When I heard what Matt Henkel was doing, I said to myself, “That would make a great story.” But I wasn’t sure how to tell it. Henkel, you see, wasn’t trying to draw attention to what he was doing.
I first met Henkel, the golf course superintendent of PrairieView Golf Club in Byron, Illinois, in 2009 at Bethpage Black Golf Course in Farmingdale, New York, during the U.S. Open. Henkel, who was the assistant superintendent of PrairieView at the time, was my roommate at the Farmingdale State College dormitory, where the U.S. Open volunteers stayed during the tournament.
Henkel and I crammed into a small room with even smaller beds. We got to know each other well during the week.
The first thing I learned about Henkel was that he was a nice guy. The people staying in the dorm were supposed to bring their own blankets for the beds. I forgot mine. Henkel, who brought two blankets, gave one to me.
I learned other things about Henkel — he was 30 years old, married, with two young children. Then he told me he was a cancer survivor.
Only a year before, Henkel had watched the U.S. Open from a hospital bed while undergoing presurgical tests for a brain tumor. The tumor was removed two months later in August. Talk about a zest for life — here Henkel was less than a year after major surgery volunteering on the Bethpage course maintenance crew for one of the greatest golf tournaments of the year.
Henkel, now 36, also told me how blessed he felt to receive so much support while he was recuperating. He mentioned how touched he was to receive a $7,000 donation from the Wee One Foundation, a charitable organization founded on behalf of Wayne Otto, the popular Wisconsin superintendent who died of cancer in 2004. The Wee One Foundation assists golf course management professionals (or their dependents) who incur overwhelming expenses because of medical hardship.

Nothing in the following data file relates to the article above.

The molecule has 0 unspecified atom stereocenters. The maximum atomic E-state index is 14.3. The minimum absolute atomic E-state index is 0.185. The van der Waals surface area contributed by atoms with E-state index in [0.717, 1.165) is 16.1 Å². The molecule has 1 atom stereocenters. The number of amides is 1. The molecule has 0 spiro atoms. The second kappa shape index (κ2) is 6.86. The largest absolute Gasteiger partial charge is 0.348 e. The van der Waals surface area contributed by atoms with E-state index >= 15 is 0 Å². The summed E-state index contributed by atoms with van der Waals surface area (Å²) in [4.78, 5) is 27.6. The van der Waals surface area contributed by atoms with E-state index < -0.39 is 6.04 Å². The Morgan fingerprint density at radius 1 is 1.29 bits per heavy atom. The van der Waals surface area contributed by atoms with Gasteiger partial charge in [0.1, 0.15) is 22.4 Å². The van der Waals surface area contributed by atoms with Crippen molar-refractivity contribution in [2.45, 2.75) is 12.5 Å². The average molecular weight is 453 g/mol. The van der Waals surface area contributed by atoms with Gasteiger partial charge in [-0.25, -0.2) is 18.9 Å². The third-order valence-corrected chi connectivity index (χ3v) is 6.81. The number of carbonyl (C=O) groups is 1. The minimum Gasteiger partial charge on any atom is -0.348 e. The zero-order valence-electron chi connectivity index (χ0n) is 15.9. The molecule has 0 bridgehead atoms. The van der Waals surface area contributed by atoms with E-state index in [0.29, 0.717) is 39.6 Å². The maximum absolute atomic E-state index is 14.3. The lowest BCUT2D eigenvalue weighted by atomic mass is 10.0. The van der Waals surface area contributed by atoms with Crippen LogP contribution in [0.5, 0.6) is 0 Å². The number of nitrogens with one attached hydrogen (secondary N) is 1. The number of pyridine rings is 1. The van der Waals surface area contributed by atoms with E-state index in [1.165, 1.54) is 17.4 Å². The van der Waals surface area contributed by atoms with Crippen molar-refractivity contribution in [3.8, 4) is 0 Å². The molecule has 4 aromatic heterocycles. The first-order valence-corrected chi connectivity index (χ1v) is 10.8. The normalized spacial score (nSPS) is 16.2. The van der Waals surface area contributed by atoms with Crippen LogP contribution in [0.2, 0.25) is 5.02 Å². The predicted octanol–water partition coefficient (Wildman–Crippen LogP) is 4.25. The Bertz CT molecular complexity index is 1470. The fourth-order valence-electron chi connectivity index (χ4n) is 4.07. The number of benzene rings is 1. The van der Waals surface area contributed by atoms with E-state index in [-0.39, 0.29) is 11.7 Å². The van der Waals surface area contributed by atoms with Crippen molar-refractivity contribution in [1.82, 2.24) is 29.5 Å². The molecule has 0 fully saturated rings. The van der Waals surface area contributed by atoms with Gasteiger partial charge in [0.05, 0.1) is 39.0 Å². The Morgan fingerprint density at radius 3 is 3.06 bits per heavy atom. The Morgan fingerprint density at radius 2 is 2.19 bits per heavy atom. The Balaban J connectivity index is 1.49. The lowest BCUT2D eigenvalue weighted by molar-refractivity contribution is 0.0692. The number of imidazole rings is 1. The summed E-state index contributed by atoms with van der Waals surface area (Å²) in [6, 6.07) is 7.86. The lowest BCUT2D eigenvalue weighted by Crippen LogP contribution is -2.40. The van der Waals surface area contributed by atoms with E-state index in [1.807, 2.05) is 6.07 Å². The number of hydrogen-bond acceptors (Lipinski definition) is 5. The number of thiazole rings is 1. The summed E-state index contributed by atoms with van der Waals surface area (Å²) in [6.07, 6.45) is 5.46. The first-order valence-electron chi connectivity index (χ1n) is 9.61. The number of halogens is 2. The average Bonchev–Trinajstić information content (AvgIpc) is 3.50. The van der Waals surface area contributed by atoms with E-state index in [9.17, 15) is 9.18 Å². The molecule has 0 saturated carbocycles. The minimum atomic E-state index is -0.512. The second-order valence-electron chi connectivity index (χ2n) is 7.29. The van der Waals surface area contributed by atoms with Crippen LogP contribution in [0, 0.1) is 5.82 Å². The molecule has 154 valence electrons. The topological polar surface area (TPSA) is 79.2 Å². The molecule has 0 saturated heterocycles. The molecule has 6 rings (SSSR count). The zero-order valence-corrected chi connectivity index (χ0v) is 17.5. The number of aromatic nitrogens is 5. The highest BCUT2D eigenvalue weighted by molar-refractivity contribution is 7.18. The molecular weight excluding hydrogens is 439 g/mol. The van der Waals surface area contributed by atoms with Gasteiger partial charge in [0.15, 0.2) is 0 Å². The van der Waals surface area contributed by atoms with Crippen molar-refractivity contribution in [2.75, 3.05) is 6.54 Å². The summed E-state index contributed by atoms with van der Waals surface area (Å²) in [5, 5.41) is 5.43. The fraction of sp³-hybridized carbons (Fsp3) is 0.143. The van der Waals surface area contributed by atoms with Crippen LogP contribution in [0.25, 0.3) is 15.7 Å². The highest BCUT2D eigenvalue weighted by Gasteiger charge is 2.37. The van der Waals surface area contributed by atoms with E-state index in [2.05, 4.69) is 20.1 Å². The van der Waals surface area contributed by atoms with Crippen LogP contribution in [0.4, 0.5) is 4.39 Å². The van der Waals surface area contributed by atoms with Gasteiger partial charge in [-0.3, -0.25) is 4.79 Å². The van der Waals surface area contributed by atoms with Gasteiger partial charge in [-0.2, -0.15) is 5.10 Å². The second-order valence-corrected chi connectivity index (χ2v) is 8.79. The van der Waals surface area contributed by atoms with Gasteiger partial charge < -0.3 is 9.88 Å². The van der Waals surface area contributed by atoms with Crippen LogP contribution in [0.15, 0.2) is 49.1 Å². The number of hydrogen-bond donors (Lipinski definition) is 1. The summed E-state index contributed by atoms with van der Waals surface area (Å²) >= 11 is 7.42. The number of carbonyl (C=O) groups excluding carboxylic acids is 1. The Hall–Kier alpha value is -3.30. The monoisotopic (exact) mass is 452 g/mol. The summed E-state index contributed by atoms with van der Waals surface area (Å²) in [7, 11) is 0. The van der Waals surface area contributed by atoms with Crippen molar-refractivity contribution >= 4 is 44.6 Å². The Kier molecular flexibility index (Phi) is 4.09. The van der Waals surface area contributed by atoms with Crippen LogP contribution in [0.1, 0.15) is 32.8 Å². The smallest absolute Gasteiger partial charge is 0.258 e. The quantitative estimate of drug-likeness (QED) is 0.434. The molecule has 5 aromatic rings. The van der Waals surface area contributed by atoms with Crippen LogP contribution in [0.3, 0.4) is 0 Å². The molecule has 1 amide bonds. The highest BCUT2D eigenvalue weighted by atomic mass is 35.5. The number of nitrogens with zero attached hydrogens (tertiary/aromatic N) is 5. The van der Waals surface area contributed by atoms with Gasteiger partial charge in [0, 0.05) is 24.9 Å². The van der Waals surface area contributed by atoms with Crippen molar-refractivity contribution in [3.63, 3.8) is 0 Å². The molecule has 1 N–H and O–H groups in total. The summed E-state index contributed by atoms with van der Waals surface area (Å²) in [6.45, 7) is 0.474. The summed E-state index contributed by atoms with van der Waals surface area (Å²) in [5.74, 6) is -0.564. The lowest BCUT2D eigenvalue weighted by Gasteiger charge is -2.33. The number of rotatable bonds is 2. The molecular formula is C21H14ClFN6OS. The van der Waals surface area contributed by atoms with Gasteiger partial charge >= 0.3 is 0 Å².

Back to the great story I mentioned earlier. I bumped into Henkel recently, and we exchanged man hugs. We hadn’t each other since Bethpage. Henkel told me his brain tumor had returned a few years before, which required more surgery and 33 rounds of radiation treatments, but now he has a clean bill of health.
Then Henkel told me he was going to do something he had been meaning to do: hold his own tournament at PrairieView to benefit the Wee One Foundation. He said it was time for him to give back.
Henkel said he’d never forget the Wee One Foundation for helping him and his family during a very difficult time. Because he had been there and received assistance from the Wee One Foundation staging the tournament meant that much more to him.
Henkel told me about the event, which was held in August, because he was trying to draw up support for the Wee One Foundation, not because he thought it would make a cool story.
But it does, and Henkel deserves a big hand for giving back to others. The tournament raised about $6,000 for the Wee One Foundation.
The good book says it’s better to give than to receive. Henkel, a man with tremendous faith, knows that. I found out that about Henkel five years ago. I have a blanket to prove it.
Superintendent’s Editorial Director Lawrence Aylward can be reached at 330-723-2136 or email@example.com.